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Jeremy Corbyn addressing a People’s Assembly mobilisation in 2015. Photo: Flickr/Sleeves Rolled Up

Jeremy Corbyn addressing a People’s Assembly mobilisation in 2015. Photo: Flickr/Sleeves Rolled Up

As safe seats become marginal ones before our very eyes, Lindsey German makes short work of the media voodoo and suggests a plan

What are the important issues to come out of the by election results?

1The most important thing is that Ukip was defeated in Stoke, despite claims that it was poised to win Labour seats. Its vote at 25% is far too high, nonetheless this should mark the end of the claims that it is in a strong position. In fact, since the referendum Ukip has been in crisis, and its support has not grown. The fact that Paul Nuttall, its leader, was exposed as a fantasist is a symptom of that, not a cause. This crisis will be exacerbated by the Stoke result, and by the fall in votes in Copeland. Ukip’s failure is despite a very real atmosphere of racism at present, and despite the best efforts of the BBC to promote the party at every opportunity. Imagine the crowing today if Labour had held Copeland but lost Stoke to the far right.

2Labour’s main challenger is the Tories who in the shape of Theresa May have positioned themselves as helping working people. This break with Cameron means she is able to do well at least temporarily but this is unlikely to last. Issues such as the NHS, wages, further cuts, and falling living standards are ones that Labour must focus on to win its support. It has been badly damaged by internal attacks, the latest being Mandelson’s claim that he campaigns against Corbyn’s leadership every day.

3The defeat in Copeland is a blow to Labour but not altogether surprising. The constituency was already a marginal, the Tories are well ahead in the polls, the issue of nuclear power is central and there were fears over jobs. The former MP, Blairite Jamie Reed, must surely take some responsibility for this loss, presiding as he did over a declining Labour vote and leaving midterm for a lucrative job. Indeed, the biggest fall in the Labour vote came between 1997 and 2001, not between 2015 and now. We forget now that Blair’s landslide of 1997 was never replicated even before the Iraq war, as disillusionment with him set in.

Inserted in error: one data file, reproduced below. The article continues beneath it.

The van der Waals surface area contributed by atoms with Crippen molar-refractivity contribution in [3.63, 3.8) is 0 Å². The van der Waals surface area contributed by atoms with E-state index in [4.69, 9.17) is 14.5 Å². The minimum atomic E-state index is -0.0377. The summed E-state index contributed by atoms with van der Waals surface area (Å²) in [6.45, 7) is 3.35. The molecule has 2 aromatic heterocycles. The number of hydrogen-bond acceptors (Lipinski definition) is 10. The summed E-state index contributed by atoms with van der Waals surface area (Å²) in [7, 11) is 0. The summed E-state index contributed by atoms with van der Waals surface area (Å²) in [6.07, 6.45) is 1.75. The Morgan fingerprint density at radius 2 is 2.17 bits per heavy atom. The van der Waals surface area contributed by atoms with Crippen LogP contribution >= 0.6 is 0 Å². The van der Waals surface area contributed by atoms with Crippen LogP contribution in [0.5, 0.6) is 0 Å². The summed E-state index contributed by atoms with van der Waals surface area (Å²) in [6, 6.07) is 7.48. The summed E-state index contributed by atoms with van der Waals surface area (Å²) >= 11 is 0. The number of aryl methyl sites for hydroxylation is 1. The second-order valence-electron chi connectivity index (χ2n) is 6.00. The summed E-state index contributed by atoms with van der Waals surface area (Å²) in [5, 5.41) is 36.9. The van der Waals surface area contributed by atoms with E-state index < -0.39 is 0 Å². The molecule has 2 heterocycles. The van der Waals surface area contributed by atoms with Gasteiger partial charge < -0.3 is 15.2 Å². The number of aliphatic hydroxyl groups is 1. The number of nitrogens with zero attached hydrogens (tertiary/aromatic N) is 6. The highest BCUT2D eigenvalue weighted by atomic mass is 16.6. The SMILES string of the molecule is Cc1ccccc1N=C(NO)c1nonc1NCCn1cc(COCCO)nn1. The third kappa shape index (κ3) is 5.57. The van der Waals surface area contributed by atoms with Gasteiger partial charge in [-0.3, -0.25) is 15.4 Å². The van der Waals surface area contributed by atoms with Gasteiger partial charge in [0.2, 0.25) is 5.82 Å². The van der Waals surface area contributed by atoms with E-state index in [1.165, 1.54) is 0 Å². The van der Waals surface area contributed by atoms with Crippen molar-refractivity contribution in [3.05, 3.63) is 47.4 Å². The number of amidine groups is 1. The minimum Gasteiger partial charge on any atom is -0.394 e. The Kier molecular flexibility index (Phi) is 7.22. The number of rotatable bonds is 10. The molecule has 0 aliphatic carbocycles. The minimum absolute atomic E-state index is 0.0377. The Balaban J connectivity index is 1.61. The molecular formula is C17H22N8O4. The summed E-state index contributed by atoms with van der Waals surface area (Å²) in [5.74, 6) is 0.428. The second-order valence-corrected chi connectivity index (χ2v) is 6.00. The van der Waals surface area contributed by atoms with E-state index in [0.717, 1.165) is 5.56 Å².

4The same is true with Tristram Hunt in Stoke. He already had the distinction of having the lowest turnout anywhere in the country, he cleared off to head up the Victoria and Albert Museum and again presided over decline having been parachuted into a Labour safe seat despite local opposition. His former aide Gareth Snell is now the MP, despite insulting those who voted Brexit, who include a sizeable majority of the citizens of Stoke.

5Labour has big problems with its base, regardless of its leader. We have seen this most dramatically in Scotland. There has been a very long term trend of declining Labour votes, not just in areas such as Stoke but in the big cities as well. There are a variety of reasons for this but one is the failure of Labour governments and local councils to deliver real change, and indeed to often be the agency of delivering worsening living conditions. Another is Labour’s long term commitment to a neoliberal agenda which attacks working people. The first past the post system tends to hide this phenomenon.

6Jeremy Corbyn’s leadership is an attempt to break with this past and with Labour’s decline but it faces big obstacles. One is the determination of most MPs and the party apparatus to continue with the neoliberal agenda. Another is the neoliberal consensus especially in the media which is increasingly pro Tory. But a further reason is the inability of Labour to deliver in the face of this onslaught, which means that fewer and fewer people believe that it can do so.

7The dominant establishment political agenda is pro austerity, deeply racist against migrants and Muslims, and bitterly opposed to any change from below. This is not going to be challenged mainly from parliament, despite the best efforts of the Corbyn leadership. Instead it must find expression in action – whether strikes, campaigns or protests – which challenge this consensus and which can begin to change consciousness. Only this can help rebuild support for the kind of left wing policies which the Corbyn leadership espouses.

8These elections were not mainly about Brexit, which was a one-off vote, but about a range of issues which are explicable in their own terms. They should at the very least mark the end of seeing Brexit voters as one reactionary mass of mindless racists, although that may be too hopeful. The Corbyn position on Brexit was correct in accepting the basic verdict of the vote. The Libdems who are against triggering article 50 did not show any real benefit in these elections, and the Green vote fell.

9Jeremy Corbyn should be supported by the left in and outside Labour in his continued leadership. No one has his record on his consistent support for extra parliamentary movements, and no one has his continuing appeal to large sections of the membership. There is no Plan B for the left in terms of leadership. Any replacement would rapidly be another Miliband or worse – and let’s remember that’s where Labour’s weakness was really exposed in 2015.

Socialists should support the left leadership, but we shouldn’t rely on the parliamentary game. That needs in itself to be much more radical, but we need the movements outside parliament to force government change

Lindsey German

Lindsey German

As national convenor of the Stop the War Coalition, Lindsey was a key organiser of the largest demonstration, and one of the largest mass movements, in British history.

Her books include ‘Material Girls: Women, Men and Work’, ‘Sex, Class and Socialism’, ‘A People’s History of London’ (with John Rees) and ‘How a Century of War Changed the Lives of Women’.

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